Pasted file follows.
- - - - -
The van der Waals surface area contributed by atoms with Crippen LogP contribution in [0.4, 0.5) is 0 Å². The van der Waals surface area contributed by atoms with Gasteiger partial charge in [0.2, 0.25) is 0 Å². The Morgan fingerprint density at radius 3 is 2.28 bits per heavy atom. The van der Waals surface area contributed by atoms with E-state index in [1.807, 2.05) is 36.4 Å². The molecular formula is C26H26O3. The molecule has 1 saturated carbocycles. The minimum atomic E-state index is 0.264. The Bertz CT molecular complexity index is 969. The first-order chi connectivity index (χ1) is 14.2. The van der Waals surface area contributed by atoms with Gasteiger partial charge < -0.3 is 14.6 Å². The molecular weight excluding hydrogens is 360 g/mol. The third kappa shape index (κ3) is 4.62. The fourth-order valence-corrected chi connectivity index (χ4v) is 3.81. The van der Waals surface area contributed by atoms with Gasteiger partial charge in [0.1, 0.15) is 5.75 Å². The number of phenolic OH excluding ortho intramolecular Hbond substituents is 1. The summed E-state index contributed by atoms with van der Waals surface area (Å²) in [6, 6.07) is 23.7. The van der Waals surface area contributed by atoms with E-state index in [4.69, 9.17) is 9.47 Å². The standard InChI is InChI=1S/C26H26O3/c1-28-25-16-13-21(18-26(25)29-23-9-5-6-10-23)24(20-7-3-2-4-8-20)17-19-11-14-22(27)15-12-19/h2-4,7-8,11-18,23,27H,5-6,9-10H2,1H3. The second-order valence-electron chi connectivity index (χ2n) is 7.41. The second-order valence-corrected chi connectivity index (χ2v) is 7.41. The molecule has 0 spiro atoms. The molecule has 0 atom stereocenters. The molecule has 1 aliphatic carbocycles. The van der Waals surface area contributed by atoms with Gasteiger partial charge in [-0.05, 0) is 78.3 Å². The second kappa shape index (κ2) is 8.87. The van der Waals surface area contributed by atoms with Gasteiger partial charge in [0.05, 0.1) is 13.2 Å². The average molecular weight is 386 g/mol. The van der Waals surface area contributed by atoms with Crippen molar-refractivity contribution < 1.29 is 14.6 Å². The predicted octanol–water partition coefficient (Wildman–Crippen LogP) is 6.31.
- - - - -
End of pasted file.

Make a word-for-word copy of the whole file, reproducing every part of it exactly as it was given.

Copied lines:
The van der Waals surface area contributed by atoms with Crippen LogP contribution in [0.4, 0.5) is 0 Å². The van der Waals surface area contributed by atoms with Gasteiger partial charge in [0.2, 0.25) is 0 Å². The Morgan fingerprint density at radius 3 is 2.28 bits per heavy atom. The van der Waals surface area contributed by atoms with E-state index in [1.807, 2.05) is 36.4 Å². The molecular formula is C26H26O3. The molecule has 1 saturated carbocycles. The minimum atomic E-state index is 0.264. The Bertz CT molecular complexity index is 969. The first-order chi connectivity index (χ1) is 14.2. The van der Waals surface area contributed by atoms with Gasteiger partial charge < -0.3 is 14.6 Å². The molecular weight excluding hydrogens is 360 g/mol. The third kappa shape index (κ3) is 4.62. The fourth-order valence-corrected chi connectivity index (χ4v) is 3.81. The van der Waals surface area contributed by atoms with Gasteiger partial charge in [0.1, 0.15) is 5.75 Å². The number of phenolic OH excluding ortho intramolecular Hbond substituents is 1. The summed E-state index contributed by atoms with van der Waals surface area (Å²) in [6, 6.07) is 23.7. The van der Waals surface area contributed by atoms with E-state index in [4.69, 9.17) is 9.47 Å². The standard InChI is InChI=1S/C26H26O3/c1-28-25-16-13-21(18-26(25)29-23-9-5-6-10-23)24(20-7-3-2-4-8-20)17-19-11-14-22(27)15-12-19/h2-4,7-8,11-18,23,27H,5-6,9-10H2,1H3. The second-order valence-electron chi connectivity index (χ2n) is 7.41. The second-order valence-corrected chi connectivity index (χ2v) is 7.41. The molecule has 0 spiro atoms. The molecule has 0 atom stereocenters. The molecule has 1 aliphatic carbocycles. The van der Waals surface area contributed by atoms with Gasteiger partial charge in [-0.05, 0) is 78.3 Å². The second kappa shape index (κ2) is 8.87. The van der Waals surface area contributed by atoms with Gasteiger partial charge in [0.05, 0.1) is 13.2 Å². The average molecular weight is 386 g/mol. The van der Waals surface area contributed by atoms with Crippen molar-refractivity contribution < 1.29 is 14.6 Å². The predicted octanol–water partition coefficient (Wildman–Crippen LogP) is 6.31.